“Helping companies solve cash flow challenges is at the heart of corporate finance,” Bartlett said in an article on the school’s website. “So it’s a great opportunity for students to learn while helping small businesses weather the storm.”
Cornell Law School
Cornell law school’s clinics are tackling myriad legal aspects of the coronavirus outbreak, from helping business owners and advocating for the release of immigrant families held in detention.
The work of the school’s Estate Planning Practicum is especially timely, given the mounting death toll of COVID-19. The practicum’s three adjunct professors and students scrambled to create a system to execute wills remotely for low-income clients in Tompkins County, where Cornell is located. Not only can clients not come in person to the clinic, but the professors and students are now scattered across the country with the university shut down.
“They could have said, ‘Sorry, we can’t finish your will and we’ll call you when this is all over,’” said Beth Lyon, the school’s clinical director. “But they know that having a will is especially important at a time like this, so the faculty, students and community partners are bending over backward to get this done. As lawyers and lawyers in training, we have a privilege and a special responsibility to extend our efforts to mitigate inequality as this crisis unfolds.”
University of California at Los Angeles School of Law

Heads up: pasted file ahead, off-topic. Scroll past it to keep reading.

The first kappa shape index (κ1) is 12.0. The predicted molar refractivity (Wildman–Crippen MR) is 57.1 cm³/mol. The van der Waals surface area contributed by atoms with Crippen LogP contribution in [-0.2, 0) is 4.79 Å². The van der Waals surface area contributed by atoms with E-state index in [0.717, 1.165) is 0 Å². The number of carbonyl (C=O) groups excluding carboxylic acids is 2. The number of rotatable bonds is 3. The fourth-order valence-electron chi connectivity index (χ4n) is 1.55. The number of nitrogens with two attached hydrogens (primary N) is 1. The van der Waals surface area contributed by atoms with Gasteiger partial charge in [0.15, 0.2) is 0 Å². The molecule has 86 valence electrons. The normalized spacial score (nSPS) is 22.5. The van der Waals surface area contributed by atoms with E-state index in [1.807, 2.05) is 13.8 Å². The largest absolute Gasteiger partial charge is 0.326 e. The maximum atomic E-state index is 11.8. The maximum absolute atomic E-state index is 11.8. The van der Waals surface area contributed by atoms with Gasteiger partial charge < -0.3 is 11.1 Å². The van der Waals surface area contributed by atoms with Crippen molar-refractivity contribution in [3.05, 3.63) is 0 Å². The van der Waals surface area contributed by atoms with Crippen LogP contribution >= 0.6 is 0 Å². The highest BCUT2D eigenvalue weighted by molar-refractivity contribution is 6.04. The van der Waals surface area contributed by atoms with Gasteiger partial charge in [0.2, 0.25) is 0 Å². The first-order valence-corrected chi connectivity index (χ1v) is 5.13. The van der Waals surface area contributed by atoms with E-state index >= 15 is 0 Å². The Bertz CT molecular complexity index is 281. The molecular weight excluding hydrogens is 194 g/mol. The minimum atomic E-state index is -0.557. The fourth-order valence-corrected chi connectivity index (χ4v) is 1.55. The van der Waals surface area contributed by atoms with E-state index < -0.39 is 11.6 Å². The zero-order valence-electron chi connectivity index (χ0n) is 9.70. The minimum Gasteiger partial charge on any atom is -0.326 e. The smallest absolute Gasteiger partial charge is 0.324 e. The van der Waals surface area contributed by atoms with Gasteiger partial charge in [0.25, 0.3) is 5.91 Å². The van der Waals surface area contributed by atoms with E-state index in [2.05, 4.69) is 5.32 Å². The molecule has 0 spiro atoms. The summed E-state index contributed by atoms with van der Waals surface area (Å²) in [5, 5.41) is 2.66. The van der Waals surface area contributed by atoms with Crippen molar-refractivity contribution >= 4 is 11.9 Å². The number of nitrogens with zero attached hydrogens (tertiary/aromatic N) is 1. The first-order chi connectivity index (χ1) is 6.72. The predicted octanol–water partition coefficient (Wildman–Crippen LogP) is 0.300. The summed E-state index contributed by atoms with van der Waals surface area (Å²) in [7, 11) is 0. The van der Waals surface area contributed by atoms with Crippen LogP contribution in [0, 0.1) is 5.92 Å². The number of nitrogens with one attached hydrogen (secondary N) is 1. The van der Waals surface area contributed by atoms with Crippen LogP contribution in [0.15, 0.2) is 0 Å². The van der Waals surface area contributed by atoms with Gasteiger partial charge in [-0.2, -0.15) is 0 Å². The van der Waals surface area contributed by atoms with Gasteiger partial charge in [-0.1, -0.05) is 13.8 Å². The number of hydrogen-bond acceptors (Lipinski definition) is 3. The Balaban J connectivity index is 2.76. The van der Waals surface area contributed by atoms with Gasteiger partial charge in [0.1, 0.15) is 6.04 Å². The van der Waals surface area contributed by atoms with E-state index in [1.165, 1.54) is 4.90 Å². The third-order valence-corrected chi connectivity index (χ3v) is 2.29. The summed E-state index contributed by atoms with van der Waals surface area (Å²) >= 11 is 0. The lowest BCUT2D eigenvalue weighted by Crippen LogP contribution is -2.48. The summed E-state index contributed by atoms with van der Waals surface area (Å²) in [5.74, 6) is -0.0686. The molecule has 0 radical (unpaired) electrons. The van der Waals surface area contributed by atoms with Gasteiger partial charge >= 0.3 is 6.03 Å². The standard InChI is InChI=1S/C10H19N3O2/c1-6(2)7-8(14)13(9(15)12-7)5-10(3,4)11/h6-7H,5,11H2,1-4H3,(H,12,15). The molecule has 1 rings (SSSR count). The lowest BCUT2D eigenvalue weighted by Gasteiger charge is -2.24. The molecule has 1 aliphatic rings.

An increasing number of organizations and policy experts are calling on courts and prison authorities to release certain inmates who are especially vulnerable to the coronavirus and take additional steps to protect the health and safety of prisoners.
UCLA law was an early mover on that front. In late March, the school’s Prison Law and Policy Program created two databases of information designed to assist in the effort to protect inmates. One database is a survey of correctional responses to the coronavirus, complete with reported cases and deaths among staff and prisoners. It’s intended to be a resource for prisoner advocates, journalists, and the public to understand how the virus in impacting the prison system. The second database, dubbed “Statutory Release Powers,” offers state-by-state information on the legal authorities that have the power to release people from custody. That includes judges, governors, and sheriffs.
“Policy responses to alleviate the risks are being developed on the fly, and advocates need to see what is going on in real time,” said program director Sharon Dolovich in an article on the school’s website. “By maintaining these resources, we seek to support the people working to protect prisoners’ rights and keep them safe, while correctional authorities combat the spread of COVID-19.”